Whoa?!  Macrobiotic roughage??  I have been hearing since the 80's from both sides of the white rice/brown rice fence, cereal fibers arguments, glycemic index, and all that jazz.  Pretty much, glycemic index is a bust and has little if any meaning to anyone except diabetics looking to better manage glycemic excursions with insulin, etc. 

Roughage?   Is it really too much to ask that people think a bit critically before commenting such as above?   It's not like I didn't screen cap and include the make-up of the diet involved in addition to describe it.  You know, 40-50% whole grains, which was itemized as being mostly brown rice ... 350 grams of brown rice to be exact.  Here's's take on the nutritional content of that roughly half of the diet.

By my calculations, that fiber clocks in at less than 5% of the carb content, making the rest of it, minus less than a teaspoon's worth of sugar, easy to assimilate starch.   We are so waaaaaaaaaaay past that 151st insidiously fattening gram of carbohydrate already with the rice here.  But George's take is interesting ... that our Ma Pi dieters were actually on a severely calorie restricted diet, though I must say, I've NEVER seen the roughly 50% assimilated figure before!   Scam Feltham and his nuts notwithstanding.  (See here for that reference!)

Carbohydrates do not cause diabetes.   Using your pancreas does not wear it out.  Of these things I am sure, and I have a boatload of peer reviewed scientific research, billions of human people-years worth of long term free living observation, and at least as many unverifiable anecdotes as any other advocate out there to back that up.  It's just that the first two carry a lot more weight.

Ahh ... I feel better after that mini rant.  I'm sorry dear readers, but I get so sick of this dysfunctional mix of unsubstantiated claims, denials, exaggerations and flat out fraud.  This idea that carbs cause insulin resistance is erroneous.  I have tracked down the other source of Taubes' quote above and what I have found out there is that Berson (and Yalow) said no such thing about the etiology of diabetes (or its link to obesity for that matter).  I await one one other citation from Berson & Yalow, just to confirm that Taubes did not simply mis-attribute to the citation itself while getting it correct about the researchers.  If history is any guide, I'm thinking this won't be the case, especially since we are talking about more than just the single quote in GCBC.    Indeed it is interesting how much the view of diabetes in the 60's reflects my own and that of most diabetes researchers.   Stay tuned....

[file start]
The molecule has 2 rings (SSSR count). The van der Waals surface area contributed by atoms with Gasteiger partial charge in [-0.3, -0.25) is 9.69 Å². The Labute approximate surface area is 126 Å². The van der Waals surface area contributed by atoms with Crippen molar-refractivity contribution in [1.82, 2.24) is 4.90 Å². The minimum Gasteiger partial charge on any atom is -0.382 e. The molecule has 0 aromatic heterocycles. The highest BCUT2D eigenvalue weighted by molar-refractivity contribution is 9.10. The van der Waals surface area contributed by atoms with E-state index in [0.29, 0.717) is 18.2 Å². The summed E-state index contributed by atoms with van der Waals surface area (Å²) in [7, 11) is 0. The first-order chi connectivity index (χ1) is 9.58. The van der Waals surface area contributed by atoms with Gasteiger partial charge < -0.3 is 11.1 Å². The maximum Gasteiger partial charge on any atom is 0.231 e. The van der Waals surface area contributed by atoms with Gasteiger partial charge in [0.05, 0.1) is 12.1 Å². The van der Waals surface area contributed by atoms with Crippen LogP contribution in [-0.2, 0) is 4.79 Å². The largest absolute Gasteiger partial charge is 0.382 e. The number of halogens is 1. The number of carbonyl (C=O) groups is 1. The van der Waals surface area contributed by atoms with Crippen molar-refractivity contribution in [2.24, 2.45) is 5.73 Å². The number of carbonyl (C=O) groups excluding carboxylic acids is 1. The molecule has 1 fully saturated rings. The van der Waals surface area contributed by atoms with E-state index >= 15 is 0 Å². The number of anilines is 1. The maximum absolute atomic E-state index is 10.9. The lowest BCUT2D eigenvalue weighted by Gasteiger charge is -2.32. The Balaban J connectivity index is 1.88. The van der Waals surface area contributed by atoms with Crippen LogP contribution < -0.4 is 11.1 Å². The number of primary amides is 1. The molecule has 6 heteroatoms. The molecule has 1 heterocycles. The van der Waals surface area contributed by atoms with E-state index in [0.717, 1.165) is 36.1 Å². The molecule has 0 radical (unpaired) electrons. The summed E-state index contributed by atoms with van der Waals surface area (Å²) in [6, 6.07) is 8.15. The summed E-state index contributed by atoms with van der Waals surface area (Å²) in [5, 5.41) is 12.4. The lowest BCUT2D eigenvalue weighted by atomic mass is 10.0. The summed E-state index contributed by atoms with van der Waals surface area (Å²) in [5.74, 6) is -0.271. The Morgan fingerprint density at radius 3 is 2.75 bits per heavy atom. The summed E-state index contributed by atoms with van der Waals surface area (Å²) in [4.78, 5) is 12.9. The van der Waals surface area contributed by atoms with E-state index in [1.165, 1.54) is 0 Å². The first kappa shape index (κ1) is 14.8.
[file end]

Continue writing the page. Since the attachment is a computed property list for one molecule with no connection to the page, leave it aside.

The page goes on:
Healthy Longevity said…
The Papua New Guinean highlanders were found to consume as much as 94.6% of energy from carbohydrates, predominantly from sweet potatoes which have a relatively high sugar content, yet diabetes, heart disease, stroke and obesity were very rare.

The Arab Bedouins also traditionally consumed a very high carbohydrate, with about 750 grams of full-grain wheat per day, yet diabetes and heart disease were also very rare. Their wheat bellies were flat, not fat.

These conditions have become highly prevalent among these populations as they moved away from their traditional diet and lifestyle demonstrating that these populations are certainly not immune to these conditions either.
As a side topic, would you say that avoiding or reducing foods with a high Glycemic Index or Load has any merit?
George said…
Just to clear up, I do believe the Ma Pi dieters got glyceamic control. I don't doubt that. There are a few ways to get glycaemic control. The only reasons I wouldn't recommend a macrobiotic diet or vegan diet are related to its poor nutritional value, and maybe some poorly tolerated foods/bad fibre/phytate issues for some. The HbA1c issue is about the lack of definite meaning in relatively small differences in HbA1c, given the role of anaemia, which is something you yourself exposed to our attention a few posts back.
A paleo diet like Paul Jaminet's may well give results as good as VLC while being equally as nourishing. So far this hasn't really been tested to the same degree, VLC having been compared with a variety of competing diets but not the PHD (etc). It's about standards of evidence, you can't expect to convince the medical establishment without RCT comparisons and at present those favour VLC. The evidence for VLC is better than that for competing systems, but that by itself doesn't mean one of those competing systems, one which hasn't been tested properly (or is still wrongly formulated) won't one day scoop the pool.
However, if you're a doctor you generally go with the thing already shown to work best, unless you're a brave person convinced they know better (or a quack). At present that does look to be VLC. But maybe we'll know better when we start counting amputation rates and blindness in diabetic populations on various diets long term.